Crowdsourcing “The Hobbit” Smackdown

MythgardBadge_90x90On November 8th, Mythgard Academy is holding its fundraising webathon, and I have foolishly agreed to face off with The Tolkien Professor in a debate about “The Hobbit” films — so I need your help!

As you may know, Corey Olsen has been examining the Hobbit movies in some detail since even before the first one was released on his “Riddles in the Dark” podcast. If I may venture to summarize his argument here, he has essentially shown that Peter Jackson’s team has done a brilliant job of adapting Tolkien’s texts for the screen. Nearly every little change of plot, introduction of new material, visual choice, etc. can be shown to have a relationship to something Tolkien was thinking sometime, somewhere, in some notebook or draft or other.307252id1L_TheHobbit_TBOTFA_Teaser_27x40_1Sheet.indd

In short, Corey argues that the Hobbit films are excellent adaptations.

I am going to argue that they are bad movies.

See, it’s important to know how to evaluate an adaptation. It won’t do to base its worth on how close it sticks to the original, because form changes content, medium changes message. I believe that any work must be judged on its own artistic merits.

And I believe that the Hobbit films are pretty bad movies. So that’s what I’m going to try to convince Corey to concede. Or at least to have a fun and lovely time discussing the topic.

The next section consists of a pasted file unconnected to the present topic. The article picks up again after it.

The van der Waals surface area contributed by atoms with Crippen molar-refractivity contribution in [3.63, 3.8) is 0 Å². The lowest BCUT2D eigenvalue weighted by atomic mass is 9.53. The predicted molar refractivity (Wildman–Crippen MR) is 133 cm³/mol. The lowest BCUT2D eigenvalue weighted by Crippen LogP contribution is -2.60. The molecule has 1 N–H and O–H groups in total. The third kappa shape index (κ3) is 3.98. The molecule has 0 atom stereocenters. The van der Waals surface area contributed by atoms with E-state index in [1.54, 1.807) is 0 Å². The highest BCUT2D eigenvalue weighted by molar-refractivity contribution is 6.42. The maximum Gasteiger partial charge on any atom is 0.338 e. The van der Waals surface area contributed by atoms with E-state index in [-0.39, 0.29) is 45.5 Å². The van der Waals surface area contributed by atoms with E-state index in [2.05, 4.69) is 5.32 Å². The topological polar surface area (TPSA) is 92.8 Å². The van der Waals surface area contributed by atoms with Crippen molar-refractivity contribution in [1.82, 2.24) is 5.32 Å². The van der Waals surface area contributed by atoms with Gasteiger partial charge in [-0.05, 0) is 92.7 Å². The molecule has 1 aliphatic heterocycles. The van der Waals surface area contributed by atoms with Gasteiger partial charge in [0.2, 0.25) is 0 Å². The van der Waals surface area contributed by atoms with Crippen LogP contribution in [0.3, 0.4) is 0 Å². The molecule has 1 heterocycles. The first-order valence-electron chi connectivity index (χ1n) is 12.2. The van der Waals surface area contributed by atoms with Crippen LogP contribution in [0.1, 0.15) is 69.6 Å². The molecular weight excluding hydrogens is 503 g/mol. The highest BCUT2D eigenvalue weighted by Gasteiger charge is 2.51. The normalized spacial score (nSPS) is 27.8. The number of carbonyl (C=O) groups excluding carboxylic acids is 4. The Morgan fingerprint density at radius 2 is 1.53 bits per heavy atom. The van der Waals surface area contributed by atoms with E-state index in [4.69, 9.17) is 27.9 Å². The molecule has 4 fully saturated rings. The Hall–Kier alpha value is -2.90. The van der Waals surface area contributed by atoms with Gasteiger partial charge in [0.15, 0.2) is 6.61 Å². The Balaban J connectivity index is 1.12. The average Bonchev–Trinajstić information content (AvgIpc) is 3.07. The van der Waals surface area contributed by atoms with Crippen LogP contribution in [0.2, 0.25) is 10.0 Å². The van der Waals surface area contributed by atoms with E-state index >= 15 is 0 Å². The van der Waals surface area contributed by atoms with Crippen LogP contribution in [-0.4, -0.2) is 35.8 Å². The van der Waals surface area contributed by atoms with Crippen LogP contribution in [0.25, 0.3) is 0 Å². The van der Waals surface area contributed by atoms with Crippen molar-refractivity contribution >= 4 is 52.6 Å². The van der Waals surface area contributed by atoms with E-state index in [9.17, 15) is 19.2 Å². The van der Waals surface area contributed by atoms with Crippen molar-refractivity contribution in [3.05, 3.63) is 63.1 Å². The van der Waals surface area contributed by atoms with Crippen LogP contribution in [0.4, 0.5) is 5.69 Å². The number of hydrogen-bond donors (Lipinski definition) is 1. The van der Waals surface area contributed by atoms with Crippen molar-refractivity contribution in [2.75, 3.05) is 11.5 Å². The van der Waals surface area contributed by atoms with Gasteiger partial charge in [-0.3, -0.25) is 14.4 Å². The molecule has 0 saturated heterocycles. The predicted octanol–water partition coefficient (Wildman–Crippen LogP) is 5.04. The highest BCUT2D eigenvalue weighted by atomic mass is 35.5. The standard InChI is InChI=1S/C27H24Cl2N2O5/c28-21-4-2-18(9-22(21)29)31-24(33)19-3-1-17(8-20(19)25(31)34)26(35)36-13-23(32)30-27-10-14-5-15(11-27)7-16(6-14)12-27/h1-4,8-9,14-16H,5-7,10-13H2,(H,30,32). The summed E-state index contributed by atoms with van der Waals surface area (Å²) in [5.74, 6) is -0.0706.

Here, then, is where I need your help. Please reply in the comments below if you can provide any of the following:

1. Recommendations for works of film theory I should read to learn how to critique a movie intelligently.

2. Links to the best online reviews of and forums about The Hobbit movies that offer sober, mature critique (NOT rants).

3. Your own evaluation of wherein the badness of these films consists (again, NOT rants; rants will be deleted).

Thank you! Be sure to tune in on November 8th for the debate (and listen to me get trashed).debate

About Sørina Higgins

Sørina Higgins is a PhD student in English and Presidential Scholar at Baylor University. She also serves as Chair of the Language and Literature Department at Signum University, online. Her latest publication is an academic essay collection on "The Inklings and King Arthur" (Apocryphile Press, December 2017). Her interests include British Modernism, the Inklings, Arthuriana, theatre, and magic. She holds an M.A. from Middlebury College’s Bread Loaf School of English. Sørina blogs about British poet Charles Williams at The Oddest Inkling, wrote the introduction to a new edition of Williams’s "Taliessin through Logres" (Apocryphile, 2016), and edited Williams’s "The Chapel of the Thorn" (Apocryphile, 2014). As a creative writer, Sørina has published two books of poetry, "The Significance of Swans" (2007) and "Caduceus" (2012).
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19 Responses to Crowdsourcing “The Hobbit” Smackdown

  1. jubilare says: